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Album Review

People flipped out when John Anderson opened his seventh album with a countrified version of the Valentinos' (led by Bobby Womack) R&B hit "It's All Over Now," familiar to most because the Rolling Stones covered it on 12 X 5. The there a couple of killer tunes in this collection, both rockers and country ballads, but the album didn't crack the Top Ten and two years later Warner dropped him. The best country tune here is "Down in Tennessee" by Wayland Holyfield, famous for many Don Williams hits. The title is a pun, as in "she's up in New York and I'm down in Tennessee," the kind of witty wordplay that used to be a mainstay of Nashville songwriters. Anderson gives the lyric an appropriately downhearted reading. "Till I Get Used to the Pain," "Even a Fool Would Let Go," and Anderson's own "Only Your Love" are the kind of brokenhearted ballads that are often drenched in string sections to give them crossover appeal. Thankfully, Anderson, who co-produced with Jim Ed Norman and Lou Bradley, keeps things basic, with pedal steel adding long sustained notes to intensify the desolate bluesy feel. Somewhat atypical is "I've Got Me a Woman," an arch midtempo ballad full of surrealistic, Dylanesque images riding a lazy, loping Waylon Jennings beat. "Twelve Bar Blues" has a great title, but doesn't really deliver despite some nasty guitar work, "A Little Rock 'N' Roll (And Some Country Blues)" is better, but it's still slight. "Willie's Gone" is a cheatin' song, an R&B-country hybrid, while the title tune, a song about an international affair, has a slightly queasy feel. It's a bluesy rocker and catchy enough, but images of geisha girls and the faux Japanese of the chorus made the tune sound dated, even in 1985. ~ j. poet, Rovi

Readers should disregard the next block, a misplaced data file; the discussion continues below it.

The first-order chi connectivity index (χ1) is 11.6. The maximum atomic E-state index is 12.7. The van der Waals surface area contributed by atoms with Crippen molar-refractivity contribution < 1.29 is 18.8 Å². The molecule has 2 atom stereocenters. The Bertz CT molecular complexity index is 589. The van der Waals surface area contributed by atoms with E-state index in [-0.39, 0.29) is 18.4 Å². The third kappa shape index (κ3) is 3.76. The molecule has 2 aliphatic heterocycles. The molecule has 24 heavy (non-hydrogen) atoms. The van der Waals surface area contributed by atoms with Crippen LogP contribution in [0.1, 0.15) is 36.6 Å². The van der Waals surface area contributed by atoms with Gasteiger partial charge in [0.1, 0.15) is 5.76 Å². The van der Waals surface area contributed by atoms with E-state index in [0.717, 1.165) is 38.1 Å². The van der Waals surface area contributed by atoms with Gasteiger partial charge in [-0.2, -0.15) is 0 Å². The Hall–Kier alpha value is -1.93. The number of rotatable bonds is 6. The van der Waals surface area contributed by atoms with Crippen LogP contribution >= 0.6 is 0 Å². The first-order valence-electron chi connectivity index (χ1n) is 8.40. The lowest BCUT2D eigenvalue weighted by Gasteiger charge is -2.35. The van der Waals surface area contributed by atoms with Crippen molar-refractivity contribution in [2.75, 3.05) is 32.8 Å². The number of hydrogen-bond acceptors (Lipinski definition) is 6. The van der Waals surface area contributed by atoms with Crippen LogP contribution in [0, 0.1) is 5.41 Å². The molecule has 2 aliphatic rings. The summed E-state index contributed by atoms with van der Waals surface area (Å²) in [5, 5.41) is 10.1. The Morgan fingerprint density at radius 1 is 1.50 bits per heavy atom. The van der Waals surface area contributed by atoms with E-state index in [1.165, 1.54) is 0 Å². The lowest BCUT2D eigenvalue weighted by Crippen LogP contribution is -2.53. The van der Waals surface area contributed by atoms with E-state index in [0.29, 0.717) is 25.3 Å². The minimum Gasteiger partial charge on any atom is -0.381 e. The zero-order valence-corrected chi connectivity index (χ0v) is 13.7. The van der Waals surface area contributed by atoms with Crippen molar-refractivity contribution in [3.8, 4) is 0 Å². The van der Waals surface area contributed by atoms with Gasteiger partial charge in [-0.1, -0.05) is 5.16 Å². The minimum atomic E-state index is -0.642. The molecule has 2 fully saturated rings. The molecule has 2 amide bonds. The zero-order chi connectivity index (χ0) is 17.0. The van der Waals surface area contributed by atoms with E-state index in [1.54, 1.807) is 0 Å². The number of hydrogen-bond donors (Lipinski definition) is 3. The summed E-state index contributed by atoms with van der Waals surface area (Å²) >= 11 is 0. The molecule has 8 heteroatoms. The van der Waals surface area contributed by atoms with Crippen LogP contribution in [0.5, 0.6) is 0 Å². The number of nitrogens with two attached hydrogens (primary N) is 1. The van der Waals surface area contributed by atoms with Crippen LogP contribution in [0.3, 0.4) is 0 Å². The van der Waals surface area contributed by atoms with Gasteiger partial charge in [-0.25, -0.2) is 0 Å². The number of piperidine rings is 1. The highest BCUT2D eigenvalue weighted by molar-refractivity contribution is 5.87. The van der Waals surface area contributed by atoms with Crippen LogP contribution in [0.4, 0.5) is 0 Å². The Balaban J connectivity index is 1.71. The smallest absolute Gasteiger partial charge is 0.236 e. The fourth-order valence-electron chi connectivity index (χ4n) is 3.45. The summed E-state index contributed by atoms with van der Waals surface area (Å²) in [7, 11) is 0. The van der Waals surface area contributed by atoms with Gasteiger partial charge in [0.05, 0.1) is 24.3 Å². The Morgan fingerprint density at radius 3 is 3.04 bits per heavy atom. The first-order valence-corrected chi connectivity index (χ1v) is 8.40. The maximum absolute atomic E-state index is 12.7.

Born: 12 December 1955 in Apopka, FL

Genre: Country

Years Active: '70s, '80s, '90s, '00s, '10s

Neo-honky tonker John Anderson was born in Apopka, FL, in 1955 and grew up listening to rock & roll, until he discovered country music at age 15 through Merle Haggard. He moved to Nashville in the early '70s, showing up at his sister's house with no warning, and worked a variety of odd jobs (including one as a roofer for the Grand Ole Opry) while playing clubs at night. Eventually, all the hard work paid off with a contract for Warner Bros., and Anderson released his first single in 1978. His self-titled...
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